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Noach: The Opportunity to Begin Again

The holiday season is always very busy, but I'm back with another blog! Several years ago, I was involved with a leadership development company called Life Leadership. Their goal was to help people improve their lives in various areas called the 8 F’s: Faith, Family, Finances, Freedom, Fitness, Friendship, Fun, and Following. More recently, I’ve been listening to the Rabbi Daniel Lapin podcast and his goal is also to help people improve their lives in these areas, though, his focus is on 5 of the F’s instead of 8. Our purpose on this Earth is to manifest the gifts that G-d has given us in order to bring goodness and holiness to this world. By improving our lives in the areas mentioned above, we can achieve our purpose.

Parashat Noach begins with the words “This is the line of Noah. Noah was a righteous man; he was blameless in his age; Noah walked with God. The earth became corrupt before God; the earth was filled with lawlessness. When God saw how corrupt the earth was, for all flesh had corrupted its ways on earth, God said to Noah, “I have decided to put an end to all flesh, for the earth is filled with lawlessness because of them: I am about to destroy them with the earth. Make yourself an ark of gopher wood; make it an ark with compartments, and cover it inside and out with pitch (Bereishit 6:9-14).”

אֵ֚לֶּה תּוֹלְדֹ֣ת נֹ֔חַ נֹ֗חַ אִ֥ישׁ צַדִּ֛יק תָּמִ֥ים הָיָ֖ה בְּדֹֽרֹתָ֑יו אֶת־הָֽאֱלֹהִ֖ים הִֽתְהַלֶּךְ־נֹֽחַ

וַתִּשָּׁחֵ֥ת הָאָ֖רֶץ לִפְנֵ֣י הָֽאֱלֹהִ֑ים וַתִּמָּלֵ֥א הָאָ֖רֶץ חָמָֽס

וַיַּ֧רְא אֱלֹהִ֛ים אֶת־הָאָ֖רֶץ וְהִנֵּ֣ה נִשְׁחָ֑תָה כִּֽי־הִשְׁחִ֧ית כׇּל־בָּשָׂ֛ר אֶת־דַּרְכּ֖וֹ עַל־הָאָֽרֶץ

וַיֹּ֨אמֶר אֱלֹהִ֜ים לְנֹ֗חַ קֵ֤ץ כׇּל־בָּשָׂר֙ בָּ֣א לְפָנַ֔י כִּֽי־מָלְאָ֥ה הָאָ֛רֶץ חָמָ֖ס מִפְּנֵיהֶ֑ם וְהִנְנִ֥י מַשְׁחִיתָ֖ם אֶת־הָאָֽרֶץ

עֲשֵׂ֤ה לְךָ֙ תֵּבַ֣ת עֲצֵי־גֹ֔פֶר קִנִּ֖ים תַּֽעֲשֶׂ֣ה אֶת־הַתֵּבָ֑ה וְכָֽפַרְתָּ֥ אֹתָ֛הּ מִבַּ֥יִת וּמִח֖וּץ בַּכֹּֽפֶר

The Torah tells us that we capable of being both builders and destroyers. On the one hand we strive to connect with others and co-operate. On the other hand, we compete and fight with others. Before the flood, the people were evil and did not treat each other with respect, after the flood G-d established a covenant with Noach that the world would never be destroyed again with the rainbow as the sign (Bereishit 8:20-21).

G-d recognized that we are not naturally good due to the yetzer hara, evil inclination. The yetzer hara causes us to sin. Rabbi Sacks says that the antidote to the yetzer hara is the covenant.

Humankind was given a second chance to begin again after the flood. Our challenge is to keep our reactions in check. Rabbi Sacks says “The problem is that these rapid reactions can be deeply destructive.

Often they lead to violence: not only the violence between species (predator and prey) that is part of nature, but also to the more gratuitous violence that is a feature of the life of most social animals. It is not that we only do evil. Empathy and compassion are as natural to us as are fear and aggression. The problem is that fear lies just beneath the surface of human interaction, and it can overwhelm all our other instincts (Noach).”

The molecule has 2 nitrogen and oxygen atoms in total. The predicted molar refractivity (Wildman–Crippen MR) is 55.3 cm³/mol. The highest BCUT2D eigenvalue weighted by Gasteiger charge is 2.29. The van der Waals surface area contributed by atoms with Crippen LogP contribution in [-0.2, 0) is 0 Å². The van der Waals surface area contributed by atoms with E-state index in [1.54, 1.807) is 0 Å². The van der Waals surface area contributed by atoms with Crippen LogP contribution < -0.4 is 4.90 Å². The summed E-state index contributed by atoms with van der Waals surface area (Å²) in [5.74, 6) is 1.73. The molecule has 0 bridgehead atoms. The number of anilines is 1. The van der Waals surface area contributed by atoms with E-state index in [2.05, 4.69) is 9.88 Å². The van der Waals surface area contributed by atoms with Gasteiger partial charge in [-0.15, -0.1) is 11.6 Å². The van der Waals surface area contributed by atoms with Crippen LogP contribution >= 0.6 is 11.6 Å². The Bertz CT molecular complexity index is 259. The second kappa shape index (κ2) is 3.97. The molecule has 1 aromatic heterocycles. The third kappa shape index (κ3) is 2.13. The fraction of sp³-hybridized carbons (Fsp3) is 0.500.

I’ve heard in the past a story about a man sitting on his front porch with his dog. A neighbor walks up to him and they begin talking. Periodically throughout their conversation, the dog begins to groan in pain. The neighbor asks “what’s wrong with your dog, is he hurt?” The dog owner responds “he’s just laying on a nail. It bothers him enough to groan, but not enough to move to a different spot.” It is so easy for us to get comfortable and to accept the status quo. Sometimes it hurts us dearly, but we don’t want to change. We attack anything that is new or different. We shut down new ideas or thoughts that go counter to the status quo. We lose when there is no ebb and flow of life; when there is no opportunity for renewal. When we are capable of controlling our reactions, we have the ability to leave our comfort zone and take advantage of the opportunity to grow.

Rabbi Yaakov Wolbe says that the seasons were created as a result of the flood. The seasons give us opportunity for a new beginning “a fresh start”. Every season gives us the opportunity to transform ourselves to become better. We have perpetuated the sins of our forefathers, yet we are improving.

Yesterday, I listened to a Valuetainment podcast with Patrick Bet-David. He interviewed Dr. Marian L. Tupy. Marian L. Tupy is the editor of Human​Progress​. org, a senior fellow at the Center for Global Liberty and Prosperity, and coauthor of The Simon Project. He specializes in globalization and global well‐​being and politics and economics of Europe and Southern Africa. He was born in Communist Czechoslovakia. Throughout the interview, he explains what it was like growing up there. His parents weren’t supportive of Communism, but many in the country at the time were, therefore, they had to keep their ideas private. One of the biggest takeaways from the interview is that our world is becoming much better than it was in the past. Millions of people have been lifted out of poverty, access to food and healthcare is much better, the opportunity to build and create wealth is easier than it’s ever been.

The greatest gift G-d gave us is freedom to use our gifts to improve ourselves. When we have spiritual, political, and economic freedom, we are able to grow, counteract the status quo, and truly make a difference in this world. It’s never too late to begin again. Choose a few of the 8 F’s that are most important to you and blast out of your comfort zone. May we merit to have the ability to take advantage of the opportunity placed before us. Shabbat Shalom!


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